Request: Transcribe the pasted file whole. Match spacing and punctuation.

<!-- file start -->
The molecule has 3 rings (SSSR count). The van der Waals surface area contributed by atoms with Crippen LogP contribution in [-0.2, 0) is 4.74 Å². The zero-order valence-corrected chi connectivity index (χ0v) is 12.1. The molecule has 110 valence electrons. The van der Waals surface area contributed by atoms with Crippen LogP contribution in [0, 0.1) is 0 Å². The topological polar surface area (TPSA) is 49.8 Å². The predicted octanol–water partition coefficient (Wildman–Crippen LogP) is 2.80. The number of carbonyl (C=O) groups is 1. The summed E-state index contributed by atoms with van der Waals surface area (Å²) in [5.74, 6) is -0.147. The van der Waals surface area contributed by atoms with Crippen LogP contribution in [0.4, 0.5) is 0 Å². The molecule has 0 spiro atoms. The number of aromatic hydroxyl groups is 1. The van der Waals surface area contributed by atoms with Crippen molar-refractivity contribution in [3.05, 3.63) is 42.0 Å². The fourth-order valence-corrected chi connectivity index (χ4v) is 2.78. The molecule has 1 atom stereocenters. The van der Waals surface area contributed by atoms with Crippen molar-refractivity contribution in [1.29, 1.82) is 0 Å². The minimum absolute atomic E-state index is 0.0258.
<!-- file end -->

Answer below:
The molecule has 3 rings (SSSR count). The van der Waals surface area contributed by atoms with Crippen LogP contribution in [-0.2, 0) is 4.74 Å². The zero-order valence-corrected chi connectivity index (χ0v) is 12.1. The molecule has 110 valence electrons. The van der Waals surface area contributed by atoms with Crippen LogP contribution in [0, 0.1) is 0 Å². The topological polar surface area (TPSA) is 49.8 Å². The predicted octanol–water partition coefficient (Wildman–Crippen LogP) is 2.80. The number of carbonyl (C=O) groups is 1. The summed E-state index contributed by atoms with van der Waals surface area (Å²) in [5.74, 6) is -0.147. The van der Waals surface area contributed by atoms with Crippen LogP contribution in [0.4, 0.5) is 0 Å². The molecule has 0 spiro atoms. The number of aromatic hydroxyl groups is 1. The van der Waals surface area contributed by atoms with Crippen molar-refractivity contribution in [3.05, 3.63) is 42.0 Å². The fourth-order valence-corrected chi connectivity index (χ4v) is 2.78. The molecule has 1 atom stereocenters. The van der Waals surface area contributed by atoms with Crippen molar-refractivity contribution in [1.29, 1.82) is 0 Å². The minimum absolute atomic E-state index is 0.0258.